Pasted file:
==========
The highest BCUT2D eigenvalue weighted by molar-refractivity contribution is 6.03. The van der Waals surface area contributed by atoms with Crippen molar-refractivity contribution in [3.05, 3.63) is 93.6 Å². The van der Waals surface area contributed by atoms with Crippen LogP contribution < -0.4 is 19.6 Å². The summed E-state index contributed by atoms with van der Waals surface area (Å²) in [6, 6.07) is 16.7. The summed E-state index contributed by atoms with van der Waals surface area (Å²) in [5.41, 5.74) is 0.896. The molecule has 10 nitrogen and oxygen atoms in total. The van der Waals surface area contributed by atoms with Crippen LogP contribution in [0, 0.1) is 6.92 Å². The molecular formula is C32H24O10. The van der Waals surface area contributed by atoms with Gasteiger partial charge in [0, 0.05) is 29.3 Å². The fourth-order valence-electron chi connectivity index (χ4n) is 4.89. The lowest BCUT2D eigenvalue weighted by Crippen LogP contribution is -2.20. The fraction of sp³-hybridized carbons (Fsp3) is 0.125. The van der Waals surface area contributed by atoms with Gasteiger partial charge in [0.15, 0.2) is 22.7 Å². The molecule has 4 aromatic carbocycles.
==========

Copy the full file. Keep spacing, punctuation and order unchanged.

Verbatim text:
The highest BCUT2D eigenvalue weighted by molar-refractivity contribution is 6.03. The van der Waals surface area contributed by atoms with Crippen molar-refractivity contribution in [3.05, 3.63) is 93.6 Å². The van der Waals surface area contributed by atoms with Crippen LogP contribution < -0.4 is 19.6 Å². The summed E-state index contributed by atoms with van der Waals surface area (Å²) in [6, 6.07) is 16.7. The summed E-state index contributed by atoms with van der Waals surface area (Å²) in [5.41, 5.74) is 0.896. The molecule has 10 nitrogen and oxygen atoms in total. The van der Waals surface area contributed by atoms with Crippen LogP contribution in [0, 0.1) is 6.92 Å². The molecular formula is C32H24O10. The van der Waals surface area contributed by atoms with Gasteiger partial charge in [0, 0.05) is 29.3 Å². The fourth-order valence-electron chi connectivity index (χ4n) is 4.89. The lowest BCUT2D eigenvalue weighted by Crippen LogP contribution is -2.20. The fraction of sp³-hybridized carbons (Fsp3) is 0.125. The van der Waals surface area contributed by atoms with Gasteiger partial charge in [0.15, 0.2) is 22.7 Å². The molecule has 4 aromatic carbocycles.